Buried somewhere deep inside of me there is a golfer. At least there used to be. After this past Friday, however, I am wondering if the golfer still exists.
Friday I picked up a club for the first time in 11 months. The results were predictable. The score wasn’t. It was 10 under par, 62. Before you make any assumptions, I must confess I had help. I played in a four man best-ball scramble. Oh, and one more thing. It wasn’t four men. I had a little girl on my team. Truthfully, she was our best player. Annie is her name and she is a very talented junior golfer.
The day reminded me of several leadership principles.
1. The principle of rust. You can have talent in an area, be gifted, accomplished, and even experienced and still not perform up to your potential. How? Rust. “You don’t use it, you lose it!” I know people who are neglecting the development of one of their strengths. The neglect leads to rust and eventually the dream dies. If you want to maximize your gifts, you must use them often.
2. The principle of muscle memory – also called luck. Occasionally a person performs at a level that can fool him into thinking he is highly skilled. This happened to me a few years back. After years of hitting golf balls a couple of times a week, my family started to grow and my golf budget started to shrink. Therefore, I stopped playing. After a couple years away from the game a friend of mine invited me to go and play with him and his pastor. I am so glad I decided to go. On the 8th hole, that day, I had a hole in one. The fact is I wasn’t nearly as good a golfer at that time as I had been a few years before, but muscle memory kicked in for a single shot. It was one of the worst scores I had ever shot, but one of my favorite rounds because of the ace.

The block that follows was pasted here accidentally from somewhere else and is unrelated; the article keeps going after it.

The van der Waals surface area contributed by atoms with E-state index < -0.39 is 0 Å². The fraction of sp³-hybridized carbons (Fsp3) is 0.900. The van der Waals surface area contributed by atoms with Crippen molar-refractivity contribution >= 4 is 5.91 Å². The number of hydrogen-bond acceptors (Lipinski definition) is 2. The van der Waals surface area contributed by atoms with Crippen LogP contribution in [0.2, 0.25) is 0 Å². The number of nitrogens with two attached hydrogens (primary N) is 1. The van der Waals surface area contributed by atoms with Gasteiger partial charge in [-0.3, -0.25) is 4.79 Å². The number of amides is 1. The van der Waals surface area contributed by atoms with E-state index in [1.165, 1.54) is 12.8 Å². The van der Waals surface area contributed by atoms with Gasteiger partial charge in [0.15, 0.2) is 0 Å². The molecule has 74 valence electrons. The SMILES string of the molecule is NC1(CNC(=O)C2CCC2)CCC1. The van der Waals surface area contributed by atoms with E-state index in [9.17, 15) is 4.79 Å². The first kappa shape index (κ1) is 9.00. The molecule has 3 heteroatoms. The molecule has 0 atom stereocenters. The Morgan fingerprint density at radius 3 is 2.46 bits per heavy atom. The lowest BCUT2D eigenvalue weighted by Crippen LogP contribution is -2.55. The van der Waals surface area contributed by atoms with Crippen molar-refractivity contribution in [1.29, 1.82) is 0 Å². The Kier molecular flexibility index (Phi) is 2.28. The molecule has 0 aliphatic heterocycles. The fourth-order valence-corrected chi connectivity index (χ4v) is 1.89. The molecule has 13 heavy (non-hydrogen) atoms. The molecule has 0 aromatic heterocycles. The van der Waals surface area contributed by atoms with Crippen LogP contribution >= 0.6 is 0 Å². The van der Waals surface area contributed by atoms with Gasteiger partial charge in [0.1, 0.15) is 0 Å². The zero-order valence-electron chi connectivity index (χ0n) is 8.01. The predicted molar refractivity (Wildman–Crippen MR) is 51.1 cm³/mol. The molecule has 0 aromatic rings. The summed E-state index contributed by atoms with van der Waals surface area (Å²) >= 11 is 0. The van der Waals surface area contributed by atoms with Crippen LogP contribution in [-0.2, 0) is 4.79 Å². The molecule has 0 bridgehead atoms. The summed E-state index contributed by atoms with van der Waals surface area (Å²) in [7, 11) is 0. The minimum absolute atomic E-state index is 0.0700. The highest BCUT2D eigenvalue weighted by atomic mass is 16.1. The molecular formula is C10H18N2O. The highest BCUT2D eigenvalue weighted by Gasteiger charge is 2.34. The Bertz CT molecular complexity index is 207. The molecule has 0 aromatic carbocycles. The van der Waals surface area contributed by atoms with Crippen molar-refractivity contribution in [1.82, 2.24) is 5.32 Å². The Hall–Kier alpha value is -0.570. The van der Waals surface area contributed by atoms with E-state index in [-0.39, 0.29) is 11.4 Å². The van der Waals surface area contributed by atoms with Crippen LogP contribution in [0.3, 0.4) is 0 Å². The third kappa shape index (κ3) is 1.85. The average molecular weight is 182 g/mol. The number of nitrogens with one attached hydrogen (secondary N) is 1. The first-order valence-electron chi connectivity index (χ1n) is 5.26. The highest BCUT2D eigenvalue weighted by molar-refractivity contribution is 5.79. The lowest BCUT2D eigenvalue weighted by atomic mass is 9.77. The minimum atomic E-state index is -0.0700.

Leaders sometimes put their leadership on auto pilot and are able to survive based on knowledge and experience, rather than initiative and innovation. If you find yourself going through the motions, you are probably hurting your organization more than you are helping it. Knock off the rust and reengage.
3. The principle of teamwork. The reason our score was decent on Friday was because we were able to help each other out. When one of us hit a shot, as if we had not picked up a club for the past 11 months (i.e. ME), someone else seemed to pick them (ME) up with a good shot.
If you are going to be a successful leader, it will be because you choose to surround yourself with other gifted people. The right people. Find yourself an Annie and you will look a lot better than you really are.
If you want to be a great leader then keep working at your craft, refuse to coast, and link up with other great people.
There is a great leader buried inside of you. Your gift still exists. Today is a great day to knock of the rust and remember.
Tell me what you think . . .
Randy is an author, speaker, executive coach, and the CEO of InteGREAT Leadership. He invests his time encouraging leaders around the world.